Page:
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Fires of Hatred: Ethnic Cleansing in Twentieth-Century Europe [Paperback]

Norman M. Naimark
4.3 out of 5 stars  See all reviews (6 customer reviews)

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Book Description

October 19, 2002 0674009940 978-0674009943

Of all the horrors of the last century--perhaps the bloodiest century of the past millennium--ethnic cleansing ranks among the worst. The term burst forth in public discourse in the spring of 1992 as a way to describe Serbian attacks on the Muslims of Bosnia-Herzegovina, but as this landmark book attests, ethnic cleansing is neither new nor likely to cease in our time.

Norman Naimark, distinguished historian of Europe and Russia, provides an insightful history of ethnic cleansing and its relationship to genocide and population transfer. Focusing on five specific cases, he exposes the myths about ethnic cleansing, in particular the commonly held belief that the practice stems from ancient hatreds. Naimark shows that this face of genocide had its roots in the European nationalism of the late nineteenth century but found its most virulent expression in the twentieth century as modern states and societies began to organize themselves by ethnic criteria. The most obvious example, and one of Naimark's cases, is the Nazi attack on the Jews that culminated in the Holocaust. Naimark also discusses the Armenian genocide of 1915 and the expulsion of Greeks from Anatolia during the Greco-Turkish War of 1921-22; the Soviet forced deportation of the Chechens-Ingush and the Crimean Tatars in 1944; the Polish and Czechoslovak expulsion of the Germans in 1944-47; and Bosnia and Kosovo.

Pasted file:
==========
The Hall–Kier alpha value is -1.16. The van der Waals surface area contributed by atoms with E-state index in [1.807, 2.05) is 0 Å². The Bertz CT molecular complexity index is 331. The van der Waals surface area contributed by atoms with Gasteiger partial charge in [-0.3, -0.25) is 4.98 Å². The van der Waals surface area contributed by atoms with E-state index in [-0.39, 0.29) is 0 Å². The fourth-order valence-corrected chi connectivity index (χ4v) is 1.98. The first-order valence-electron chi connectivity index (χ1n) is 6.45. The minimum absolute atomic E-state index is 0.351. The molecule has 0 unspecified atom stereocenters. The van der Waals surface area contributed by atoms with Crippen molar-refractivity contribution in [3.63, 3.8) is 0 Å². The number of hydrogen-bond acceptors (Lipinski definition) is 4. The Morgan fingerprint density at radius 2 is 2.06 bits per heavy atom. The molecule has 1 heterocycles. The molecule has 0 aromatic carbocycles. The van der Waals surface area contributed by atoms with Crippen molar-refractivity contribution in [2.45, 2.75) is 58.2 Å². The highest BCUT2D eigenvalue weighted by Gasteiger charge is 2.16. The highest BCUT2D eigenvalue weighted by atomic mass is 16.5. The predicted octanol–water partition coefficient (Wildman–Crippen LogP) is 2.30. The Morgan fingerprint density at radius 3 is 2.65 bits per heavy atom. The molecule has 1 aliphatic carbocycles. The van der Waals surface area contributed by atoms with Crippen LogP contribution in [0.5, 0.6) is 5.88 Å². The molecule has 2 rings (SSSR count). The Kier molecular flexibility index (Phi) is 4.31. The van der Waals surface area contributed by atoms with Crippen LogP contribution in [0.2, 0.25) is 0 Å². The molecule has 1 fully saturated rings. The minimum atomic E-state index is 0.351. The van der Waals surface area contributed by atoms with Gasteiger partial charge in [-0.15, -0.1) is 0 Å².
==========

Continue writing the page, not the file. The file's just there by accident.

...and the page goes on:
In this harrowing history, Naimark reveals how over and over, as racism and religious hatreds picked up an ethnic name tag, war provided a cover for violence and mayhem, an evil tapestry behind which nations acted with impunity.

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Editorial Reviews

From Booklist

What strands link the last century's bloody spasms of ethnic cleansing--from the Armenian genocide and the Holocaust to Bosnia and Kosovo? Stanford University historian Naimark argues ethnic cleansing is a profoundly twentieth-century phenomenon, not a product of "ancient hatreds." Its essential elements are a pseudoscientific racialist nationalism, the intrusive, homogenizing power of the modern state, and political and other elites that manipulate nationalist ideas and state machinery for their own purposes. Naimark supplies a comparative history of European ethnic cleansing: the 1915 Armenian genocide and the expulsion of the Greeks from Anatolia in the '20s; the early Nazi campaign against the Jews (1939-41); Stalin's forced deportation of the Chechens-Ingush and Crimean Tatars; the expulsion of Germans from Poland and Czechoslovakia in the mid-'40s; and Bosnia and Kosovo. The ugliness of ethnic cleansing--its violence and brutality, its misogyny and totality, its effort to eradicate every trace of "the other"--poses unique challenges to an international community reluctant to intervene in the internal affairs of a sovereign nation state. Mary Carroll
Copyright © American Library Association. All rights reserved --This text refers to an out of print or unavailable edition of this title.


As Norman M. Naimark observes…with broad enough standards the ‘ethnic cleansing’ label can be affixed to events as disparate as the destruction of Carthage, the crusade against the Albigensians, the expulsion of Jews from Spain, the Spanish conquest of the Incas and Aztecs, and the expulsion of Indians from tribal lands in the United States… He objects that such a catchall approach fails to explain current events in useful terms… Naimark provides…disturbing details—and much other cause for sad reflection. (Anatole Shub New Leader 2001-01-01)